Masonic Jewels

From the earliest days of the organisation Freemasons have worn medals or, as they are known amongst Freemasons – Jewels. 

 Today Jewels can be loosely categorised into:

 

* Lodge 

* Provincial 

* Charity 

* Commemorative

 

When a Lodge is founded the Masons who brought it into being (The Founders) will be awarded a Founder’s Jewel. When a Mason has become the Worshipful master of his lodge it is the custom for the members to award him a jewel (a Past master’s Jewel) on completion of his year in office. When a Lodge is one hundred years old its members can were a Centenary Jewel.  

From time to time a Province will award a Jewel for a particular event or to assist in fundraising for a project. In addition when a Mason is appointed as an officer of Provincial Grand Lodge he is entitled to wear a jewel appropriate to his rank.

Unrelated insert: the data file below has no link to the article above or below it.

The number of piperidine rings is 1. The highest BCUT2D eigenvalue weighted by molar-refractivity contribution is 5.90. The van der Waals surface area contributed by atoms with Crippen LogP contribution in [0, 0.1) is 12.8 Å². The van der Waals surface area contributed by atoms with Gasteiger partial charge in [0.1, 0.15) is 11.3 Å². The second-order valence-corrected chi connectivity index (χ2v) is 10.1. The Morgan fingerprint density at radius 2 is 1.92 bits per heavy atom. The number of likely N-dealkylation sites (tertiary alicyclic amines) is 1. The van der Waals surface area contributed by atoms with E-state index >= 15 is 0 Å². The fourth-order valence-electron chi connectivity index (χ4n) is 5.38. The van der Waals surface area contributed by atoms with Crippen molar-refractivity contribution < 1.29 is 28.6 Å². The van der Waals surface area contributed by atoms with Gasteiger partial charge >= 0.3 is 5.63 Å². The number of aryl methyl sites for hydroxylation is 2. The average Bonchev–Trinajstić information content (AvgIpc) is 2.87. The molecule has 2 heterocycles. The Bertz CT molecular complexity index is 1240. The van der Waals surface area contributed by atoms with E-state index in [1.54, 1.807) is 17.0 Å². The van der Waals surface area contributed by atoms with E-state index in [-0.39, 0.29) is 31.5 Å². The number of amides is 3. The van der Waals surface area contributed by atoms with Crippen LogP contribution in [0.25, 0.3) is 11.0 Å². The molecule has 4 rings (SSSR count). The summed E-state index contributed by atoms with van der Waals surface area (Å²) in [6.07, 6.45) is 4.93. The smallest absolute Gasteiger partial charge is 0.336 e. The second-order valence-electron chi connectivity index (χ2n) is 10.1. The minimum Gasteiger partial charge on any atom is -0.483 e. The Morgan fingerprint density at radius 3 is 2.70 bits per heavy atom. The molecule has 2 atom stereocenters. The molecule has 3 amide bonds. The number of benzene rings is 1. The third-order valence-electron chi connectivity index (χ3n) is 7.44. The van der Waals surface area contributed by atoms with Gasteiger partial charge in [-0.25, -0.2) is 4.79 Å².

Currently there are 4 Masonic charities – the Grand Charity, the Royal Masonic Trust for Girls and Boys, the Royal Masonic Benevolent Institution and the Masonic Samaritan Fund. One of the major ways of raising funds for these charities is by holding Festivals in the various Provinces. Masons donating a sum of money become “Stewards” for the year of the Festival and can wear a Jewel to commemorate the Festival. The Jewels vary in design between years but can be identified by the colour of the ribbon – yellow for Grand Charity, blue and white for the RMTGB, red for the RMBI and green and yellow for the MSF. 

From time to time the United Grand Lodge of England commissions a jewel to commemorate a specific event. Examples include the Golden and Diamond Jubilees of Queen Victoria, the bi-centenary of the formation of the first Grand Lodge in 1717 and the Peace Medal to mark the end of the Great War. A more recent example was the jewel issued in 1992 to mark the 275th anniversary of the founding of the Premier Grand Lodge.

 Examples of all the above can be found in the museum.